My husband and I are in the middle of a house move. At the end of the month, we’re leaving our beloved zone-2 shoebox to live on the Kent coast. Everyone we know is very excited for us and at least half of them have congratulated us on getting on the property ladder at long last. We’re not. We are still renting. It will cost just over half of what we pay at the moment yet, personally, I feel obliged to offer a mumbling, shamed apology to everyone who thinks we’re buying a place: “Ha ha, no, we’re not there yet – you know, freelancing, it’s hard. We’re a bit… rubbish. Sorry.” I don’t say: “I have paid my own rent for a decade and I have never been a day late with it.” Or: “I have savings for the very first time in my life and I don’t have anywhere near enough for a house deposit. Do you know how depressing and demoralising that is?” Or, the most painful home truth of all: “Show me someone who is my age who has bought a house without any parental help. Because I don’t know anyone who can.”
In the UK, parents are predicted to lend their adult children more than £6.5bn this year to help with home buying. That figure has gone up 30 per cent since last year. I don’t begrudge anyone a bit of help – OK, I might feel slightly grudging for five minutes and then I take a deep breath and get over myself. However, I’m furious that we’re all in this situation. How has our economy reached a point where millions of working adults can’t even dream of owning a place to live?
We have a growing ‘sex for rent’ crisis, where landlords prey on desperate young women who can’t afford housing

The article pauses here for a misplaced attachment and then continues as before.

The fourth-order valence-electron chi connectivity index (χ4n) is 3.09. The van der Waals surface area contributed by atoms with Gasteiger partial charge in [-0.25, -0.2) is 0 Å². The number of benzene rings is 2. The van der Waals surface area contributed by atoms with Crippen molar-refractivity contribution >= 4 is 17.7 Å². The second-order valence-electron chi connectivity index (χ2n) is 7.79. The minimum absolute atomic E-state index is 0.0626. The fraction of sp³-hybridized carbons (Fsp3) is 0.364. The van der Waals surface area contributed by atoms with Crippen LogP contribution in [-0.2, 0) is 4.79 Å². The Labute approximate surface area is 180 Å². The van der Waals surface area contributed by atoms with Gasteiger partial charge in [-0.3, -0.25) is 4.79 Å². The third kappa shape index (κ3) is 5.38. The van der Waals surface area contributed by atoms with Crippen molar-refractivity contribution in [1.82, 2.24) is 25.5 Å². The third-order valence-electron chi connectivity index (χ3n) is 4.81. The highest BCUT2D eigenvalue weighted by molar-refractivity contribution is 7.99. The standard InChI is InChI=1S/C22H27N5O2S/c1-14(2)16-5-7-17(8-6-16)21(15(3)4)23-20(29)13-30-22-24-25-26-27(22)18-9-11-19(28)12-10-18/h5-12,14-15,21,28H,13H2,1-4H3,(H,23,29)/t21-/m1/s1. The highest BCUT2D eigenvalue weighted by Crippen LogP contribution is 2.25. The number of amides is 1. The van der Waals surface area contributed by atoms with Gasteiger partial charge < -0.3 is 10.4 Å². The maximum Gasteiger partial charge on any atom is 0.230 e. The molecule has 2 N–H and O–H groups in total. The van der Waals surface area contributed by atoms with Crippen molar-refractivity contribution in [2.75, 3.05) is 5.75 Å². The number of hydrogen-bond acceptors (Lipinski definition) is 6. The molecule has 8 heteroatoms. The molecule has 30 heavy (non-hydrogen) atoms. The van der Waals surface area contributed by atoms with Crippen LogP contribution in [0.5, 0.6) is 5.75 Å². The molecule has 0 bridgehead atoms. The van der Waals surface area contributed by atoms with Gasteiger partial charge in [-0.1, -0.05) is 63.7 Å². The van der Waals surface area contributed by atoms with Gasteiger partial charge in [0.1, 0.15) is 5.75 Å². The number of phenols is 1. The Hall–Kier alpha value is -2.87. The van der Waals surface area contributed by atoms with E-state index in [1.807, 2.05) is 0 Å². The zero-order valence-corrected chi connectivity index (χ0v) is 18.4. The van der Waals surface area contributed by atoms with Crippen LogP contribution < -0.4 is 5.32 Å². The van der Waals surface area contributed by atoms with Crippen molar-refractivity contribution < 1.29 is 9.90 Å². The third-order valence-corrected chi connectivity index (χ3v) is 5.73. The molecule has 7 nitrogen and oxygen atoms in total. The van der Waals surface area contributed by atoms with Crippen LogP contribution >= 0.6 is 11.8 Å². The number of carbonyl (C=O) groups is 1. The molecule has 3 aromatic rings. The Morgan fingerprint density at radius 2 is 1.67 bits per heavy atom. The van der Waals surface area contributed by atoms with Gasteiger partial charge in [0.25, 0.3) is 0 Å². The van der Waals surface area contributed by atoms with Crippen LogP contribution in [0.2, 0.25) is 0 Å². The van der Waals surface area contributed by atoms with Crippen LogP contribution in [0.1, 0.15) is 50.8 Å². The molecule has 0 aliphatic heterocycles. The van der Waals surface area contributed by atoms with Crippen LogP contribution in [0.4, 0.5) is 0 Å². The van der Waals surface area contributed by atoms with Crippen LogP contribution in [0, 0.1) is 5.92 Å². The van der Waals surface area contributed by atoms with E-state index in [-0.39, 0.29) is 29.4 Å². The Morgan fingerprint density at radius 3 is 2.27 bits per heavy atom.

It wouldn’t be quite so bad if home ownership had not been fetishised, celebrated and presented as the ultimate goal of adulthood. If the rental market was fair for tenants, and we didn’t have to worry about bad landlords, lost deposits and basic safety standards, then we might be less obsessed with trying to get a mortgage. Labour recently said that you have more rights when you buy a fridge freezer than you do when you rent a flat. If you’re getting some help from your parents, you have an escape route. If you’re not getting a leg-up, you end up giving most of your money to someone else, so that they can build their property empire. As a renter, I’ve been incredibly lucky, as most of my landlords have been reasonable and responsible, but I know my experience has been unusual.
Many people in their twenties and thirties have been the first to experience the cult of parenthood as children. Our generation were driven to endless clubs and activities, instead of playing on the street. Our parents hired tutors, pushed us to get As and A*s, and did everything they could to help us to get into university in order for us to find a rewarding, secure job that would allow us to give our children everything that they had given us. I know that I’m hugely privileged to have parents who cared about me and did everything they could to help me into adulthood. I never expected them to give me thousands of pounds towards buying a house – and they thought they were giving me the tools that would allow me to do that by myself, if I wanted to.
Instead, we have a generation that starts their working life with student-loan debt, often in a job that pays in “experience”, not salary. We have a growing “sex for rent” crisis, where landlords prey on desperate young women who can’t afford housing. We have a capital city where the average rent is over £1,200 – almost as much as you’d earn full-time on the London Living Wage. If you’re a parent who can help your child negotiate their way through this mess, you’re going to do everything you can to help them. I don’t blame the parents at all. I blame the greed of governments and the people who have gambled away the safety and happiness of an entire generation because they see houses as profitable piggy banks, instead of places for people to live in.